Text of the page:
Life Sciences and the Stimulus Act - Part I: Promotion of Health Information Technology
Click here to link to Part II of this article, “Life Sciences and the Stimulus Act - Part II: Changes to HIPAA Privacy and Security Standards”
By: ANN M. LADD, RYAN S. JOHNSON & KATHERINE J. DOUGLAS
March 6, 2009
On February 17, 2009, President Obama signed Title XIII of the American Recovery and Reinvestment Act of 2009 (the Act) into law. The Act includes a number of provisions that will affect health care providers and medical and educational institutions, including incentives and funding for the development, adoption, and upgrade of health information technology (HIT) and electronic health records.
Most of the funding programs can be implemented only pursuant to rulemaking by the Secretary of the Department of Health and Human Services (the Secretary) and accordingly will be subjected to the political process during the rulemaking period. Although there is some uncertainty as to the outcome of the rulemaking process, there is certain to be substantial funding of HIT initiatives over the next seven or eight years. Providers and institutions will need to stay abreast of developments and develop strategies for implementing measures to take advantage of the loans, grants, and incentives offered under the Act.
Office of the National Coordinator for Health Information Technology
The Act establishes The Office of the National Coordinator for Health Information Technology (ONCHIT) within the Department of Health and Human Services (HHS). ONCHIT will be led by a national coordinator who will be responsible for developing a nationwide HIT infrastructure to improve health care quality, reduce health care costs, and protect patient health information. The Act also establishes an HIT Policy Committee and an HIT Standards Committee to recommend standards, implementation specifications, and certification criteria to ONCHIT’s national coordinator. The standards adopted by the national coordinator will be used in determining whether hospitals and eligible professionals are meaningful electronic health record (EHR) users for purposes of the incentive payment programs described below.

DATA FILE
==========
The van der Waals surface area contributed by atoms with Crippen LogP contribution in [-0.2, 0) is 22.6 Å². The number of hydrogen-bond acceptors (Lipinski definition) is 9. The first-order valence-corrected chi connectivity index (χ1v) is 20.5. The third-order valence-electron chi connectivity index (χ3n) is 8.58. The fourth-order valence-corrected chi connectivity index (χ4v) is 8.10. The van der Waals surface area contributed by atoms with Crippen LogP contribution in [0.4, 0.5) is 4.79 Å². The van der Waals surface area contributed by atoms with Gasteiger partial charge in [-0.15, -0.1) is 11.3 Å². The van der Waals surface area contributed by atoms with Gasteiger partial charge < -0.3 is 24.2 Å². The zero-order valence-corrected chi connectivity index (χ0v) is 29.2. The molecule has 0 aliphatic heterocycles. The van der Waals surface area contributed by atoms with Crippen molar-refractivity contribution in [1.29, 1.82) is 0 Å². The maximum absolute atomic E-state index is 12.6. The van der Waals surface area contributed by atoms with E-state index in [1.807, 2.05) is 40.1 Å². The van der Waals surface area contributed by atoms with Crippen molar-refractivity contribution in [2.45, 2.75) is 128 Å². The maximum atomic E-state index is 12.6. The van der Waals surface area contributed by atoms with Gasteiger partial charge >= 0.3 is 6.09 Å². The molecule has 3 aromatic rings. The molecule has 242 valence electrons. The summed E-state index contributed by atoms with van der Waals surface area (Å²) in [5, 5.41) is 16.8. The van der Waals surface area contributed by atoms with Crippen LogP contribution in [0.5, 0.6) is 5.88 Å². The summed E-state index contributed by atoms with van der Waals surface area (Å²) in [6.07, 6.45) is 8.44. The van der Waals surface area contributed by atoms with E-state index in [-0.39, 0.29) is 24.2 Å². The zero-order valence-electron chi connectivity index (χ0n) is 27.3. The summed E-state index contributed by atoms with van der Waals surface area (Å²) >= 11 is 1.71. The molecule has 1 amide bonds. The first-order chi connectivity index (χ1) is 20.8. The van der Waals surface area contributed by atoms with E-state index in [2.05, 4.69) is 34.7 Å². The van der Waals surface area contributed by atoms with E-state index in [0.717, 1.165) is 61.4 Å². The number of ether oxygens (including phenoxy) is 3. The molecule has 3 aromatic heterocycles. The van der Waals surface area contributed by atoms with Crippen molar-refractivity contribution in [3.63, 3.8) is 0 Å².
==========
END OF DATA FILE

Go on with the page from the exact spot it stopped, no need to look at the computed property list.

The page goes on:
The Act also requires the Secretary of HHS to adopt an initial set of standards, implementation specifications and certification criteria by Dec. 31, 2009, establishing or otherwise promoting the following:
- technologies that protect the privacy of health information and promote security in a qualified EHR;
- a nationwide HIT infrastructure that allows for the electronic use and accurate exchange of health information;
- the utilization of certified EHRs for each person in the United States by 2014;
- technologies that as a part of a qualified EHR allow for an accounting of disclosures made by a covered entity (as defined by HIPAA) for purposes of treatment, payment, and health care operations;
- use of certified EHRs to improve the quality of health care such as by promoting the coordination of health care and improving continuity of health care among health care providers, by reducing medical errors, by improving population health, by reducing health disparities, and by advancing research and education; and
- technologies that allow individually identifiable health information to be rendered unusable, unreadable, or indecipherable to unauthorized individuals when such information is transmitted in nationwide health information network or physically transported outside of the secured physical perimeter of a health care provider, health plan, or health care clearinghouse.
Under the Act, adoption of such standards, specifications, and criteria by private entities is voluntary. However, health care providers, health plans, or health insurance issuers who contract with certain federal agencies and acquire, implement, or update their HIT will be required to adopt and use HIT systems that meet standards and implementation criteria established by the Secretary.